Where Is Actress Shim Eun Woo Now? Her Latest Instagram Update Has K-Drama Fans Divided

In March 2021, Shim Eun Woo was accused of having bullied her classmate back in middle school.

In March 2021, The World of The Married star Shim Eun Woo (also known as Sim Eun Woo) was accused of having bullied her classmate back in middle school.

Actress Shim Eun Woo | @sim.eunwoo/Instagram

Following the tell-all post on Nate Pann singling her out, Shim shared via a since-deleted Instagram post that she apologized to the victim in person, though she at first “couldn’t clearly understand what happened between [herself] and the victim.”

I found out that the immature words and actions I made against my friend during my school days left a deep scar on them, something they shouldn’t have to have suffered through during their adolescence. I realized that the words and actions I made without any thought when I was young could remain a long-lasting wound to the other person. I thought deeply about my past actions and present self. And I sincerely apologized to them.

In the future, I will constantly look back on myself and try to live as a better person, so I don’t hurt others. I am sorry to have caused concern.

Lastly, I would like to sincerely apologize to the people who have become involved in this and my fellow actors who have been inconvenienced by this incident.

— Shim Eun Woo, 2021

Since then, the actress disappeared from the screens and remained low profile—while her K-Drama Fly High Butterfly was aired in Taiwan in 2022 after getting put on an indefinite hold in Korea.

The cast of “Fly High Butterfly” with Shim Eun Woo in red plaid. | fgblog.fashionguide.com.tw

Shim resumed posting on Instagram in September 2021. By December, Shim announced that she had launched a YouTube channel for yoga. With comments addressing her as “sunsaengnim,” it was assumed that she has begun working as a yoga instructor.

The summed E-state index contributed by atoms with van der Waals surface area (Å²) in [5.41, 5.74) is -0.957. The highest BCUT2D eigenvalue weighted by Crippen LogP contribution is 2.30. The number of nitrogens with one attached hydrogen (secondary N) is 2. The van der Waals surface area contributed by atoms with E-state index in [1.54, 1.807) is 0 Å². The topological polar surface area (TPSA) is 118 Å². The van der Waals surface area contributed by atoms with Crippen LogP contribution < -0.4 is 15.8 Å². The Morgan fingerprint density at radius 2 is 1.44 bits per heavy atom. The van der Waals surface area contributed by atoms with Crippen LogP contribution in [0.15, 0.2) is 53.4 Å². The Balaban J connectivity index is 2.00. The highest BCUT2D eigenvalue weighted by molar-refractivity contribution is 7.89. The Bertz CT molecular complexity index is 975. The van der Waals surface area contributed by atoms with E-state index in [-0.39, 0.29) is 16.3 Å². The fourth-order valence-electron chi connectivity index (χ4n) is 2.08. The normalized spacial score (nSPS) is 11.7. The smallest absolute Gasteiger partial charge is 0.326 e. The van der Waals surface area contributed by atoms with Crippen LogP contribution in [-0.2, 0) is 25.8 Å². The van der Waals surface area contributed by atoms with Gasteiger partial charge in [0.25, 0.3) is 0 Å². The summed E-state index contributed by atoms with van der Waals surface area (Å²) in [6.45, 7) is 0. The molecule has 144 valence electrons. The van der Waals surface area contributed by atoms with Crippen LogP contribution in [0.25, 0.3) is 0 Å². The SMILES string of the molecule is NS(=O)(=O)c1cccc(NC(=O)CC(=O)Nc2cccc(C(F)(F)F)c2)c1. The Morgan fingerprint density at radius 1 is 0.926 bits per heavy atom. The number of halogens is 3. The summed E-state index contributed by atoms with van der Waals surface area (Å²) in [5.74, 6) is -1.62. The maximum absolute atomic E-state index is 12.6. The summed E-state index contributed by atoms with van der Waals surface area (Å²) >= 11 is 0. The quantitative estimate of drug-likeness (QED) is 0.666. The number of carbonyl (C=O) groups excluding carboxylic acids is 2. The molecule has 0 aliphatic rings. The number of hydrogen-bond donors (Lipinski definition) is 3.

| @sim.eunwoo/Instagram

In April 2022, Shim opened Gwasuwon Yoga studio in Seoul and frequented charitable donations to help animal welfare causes.

Shim Eun Woo as a yoga instructor. | @gwasuwonyoga/Instagram

Shim’s October 2022 update hinted that she has picked up on acting again—though on stage and not for television. In the following months, she promoted her thriller K-Movie Seire and made it known that she’s working toward a return to the entertainment world.

Then, in her most recent update, Shim confronted the malicious DMs and comments that she still receives “two years since.” A screenshot, shared via Shim, captured an Instagram user harassing the actress through her studio’s official Instagram account.

Aggressive DM sent to Shim Eun Woo. | @sim.eunwoo/Instagram

You b*tch… You’re the reason a K-Drama starring huge names got canceled. Yet, here you are. Carrying on with your life so carefree… You’re such a c*nt to the core. I bet you go around spreading your legs for anyone anywhere. This wh*re…

— DM from @songj_ien/Instagram

Aggressive comments left for Shim Eun Woo. | @sim.eunwoo/Instagram
  • “I’m coming to sign up for your yoga classes!”
  • “I think you mean that she’s a sl*t.”
  • “You don’t want to deal with the negativity, huh? You’re f*cking hideous. ‘Precious day,’ my a*s. LMAO. Your days are hell fire.”

Her two-part post detailed her 2021 scandal…

Hello. Today, I’m going to talk about something that is incredibly difficult for me to bring up… I have no idea what this is going to do to my future, but I figure it’s going to make things even more complicated for me.

Here goes. It has been two years since I’ve been labeled the ‘school bully’ and the ‘bully actress.’ Ever since The Glory aired in January, I’ve been given yet another label of ‘Yeon Jin Jr.’ too.

But because I wasn’t the most popular actress, some people have simply never heard about what happened…

In March 2021, I was accused of having bullied a classmate in school. I apologized to them soon after. The victim accused me of leading a group of classmates to outcast them in 7th grade, 17 years ago. They said that after they got into a fight with me and my friends, I cursed them out every chance I got. They also said that I made them lose a close friend by turning the friend against them. I, as a popular bully at school, made it impossible for them to take the bus, and so their parents had to drop them off and pick them up from school for two years. According to them, I scared them so much they couldn’t enter the classrooms, couldn’t eat the school lunches, and couldn’t go to after school academies. And eventually, they transferred schools in 9th grade. They said that they had to transfer schools a couple more times after and it was generally a tough time for their family. In conclusion, the victim said that they decided to reveal what I had done to them because they still go to therapy but can’t get over the past. I was asked for a sincere apology.

— Shim Eun Woo

…and how Shim’s approach to the said victim of her actions “backfired.”